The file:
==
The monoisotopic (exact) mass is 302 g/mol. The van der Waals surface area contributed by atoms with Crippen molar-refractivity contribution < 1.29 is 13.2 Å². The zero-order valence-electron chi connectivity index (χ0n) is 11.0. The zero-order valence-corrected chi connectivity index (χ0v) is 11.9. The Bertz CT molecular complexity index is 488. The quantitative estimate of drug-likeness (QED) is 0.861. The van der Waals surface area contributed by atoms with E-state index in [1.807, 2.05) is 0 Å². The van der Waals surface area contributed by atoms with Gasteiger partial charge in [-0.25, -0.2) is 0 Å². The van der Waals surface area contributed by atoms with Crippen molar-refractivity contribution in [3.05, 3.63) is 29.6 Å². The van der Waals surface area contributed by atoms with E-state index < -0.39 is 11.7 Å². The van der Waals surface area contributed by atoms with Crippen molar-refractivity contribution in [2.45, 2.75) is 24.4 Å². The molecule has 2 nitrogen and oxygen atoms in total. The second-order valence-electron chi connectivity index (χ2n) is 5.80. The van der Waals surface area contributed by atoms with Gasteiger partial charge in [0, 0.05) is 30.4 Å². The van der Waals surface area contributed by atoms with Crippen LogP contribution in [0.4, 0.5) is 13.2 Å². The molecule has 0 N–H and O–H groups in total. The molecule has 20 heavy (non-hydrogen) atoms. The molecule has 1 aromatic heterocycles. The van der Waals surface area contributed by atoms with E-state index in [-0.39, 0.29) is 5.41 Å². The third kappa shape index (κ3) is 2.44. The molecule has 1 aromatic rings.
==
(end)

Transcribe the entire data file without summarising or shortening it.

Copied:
The monoisotopic (exact) mass is 302 g/mol. The van der Waals surface area contributed by atoms with Crippen molar-refractivity contribution < 1.29 is 13.2 Å². The zero-order valence-electron chi connectivity index (χ0n) is 11.0. The zero-order valence-corrected chi connectivity index (χ0v) is 11.9. The Bertz CT molecular complexity index is 488. The quantitative estimate of drug-likeness (QED) is 0.861. The van der Waals surface area contributed by atoms with E-state index in [1.807, 2.05) is 0 Å². The van der Waals surface area contributed by atoms with Gasteiger partial charge in [-0.25, -0.2) is 0 Å². The van der Waals surface area contributed by atoms with Crippen molar-refractivity contribution in [3.05, 3.63) is 29.6 Å². The van der Waals surface area contributed by atoms with E-state index < -0.39 is 11.7 Å². The van der Waals surface area contributed by atoms with Crippen molar-refractivity contribution in [2.45, 2.75) is 24.4 Å². The molecule has 2 nitrogen and oxygen atoms in total. The second-order valence-electron chi connectivity index (χ2n) is 5.80. The van der Waals surface area contributed by atoms with Gasteiger partial charge in [0, 0.05) is 30.4 Å². The van der Waals surface area contributed by atoms with Crippen LogP contribution in [0.4, 0.5) is 13.2 Å². The molecule has 0 N–H and O–H groups in total. The molecule has 20 heavy (non-hydrogen) atoms. The molecule has 1 aromatic heterocycles. The van der Waals surface area contributed by atoms with E-state index in [-0.39, 0.29) is 5.41 Å². The third kappa shape index (κ3) is 2.44. The molecule has 1 aromatic rings.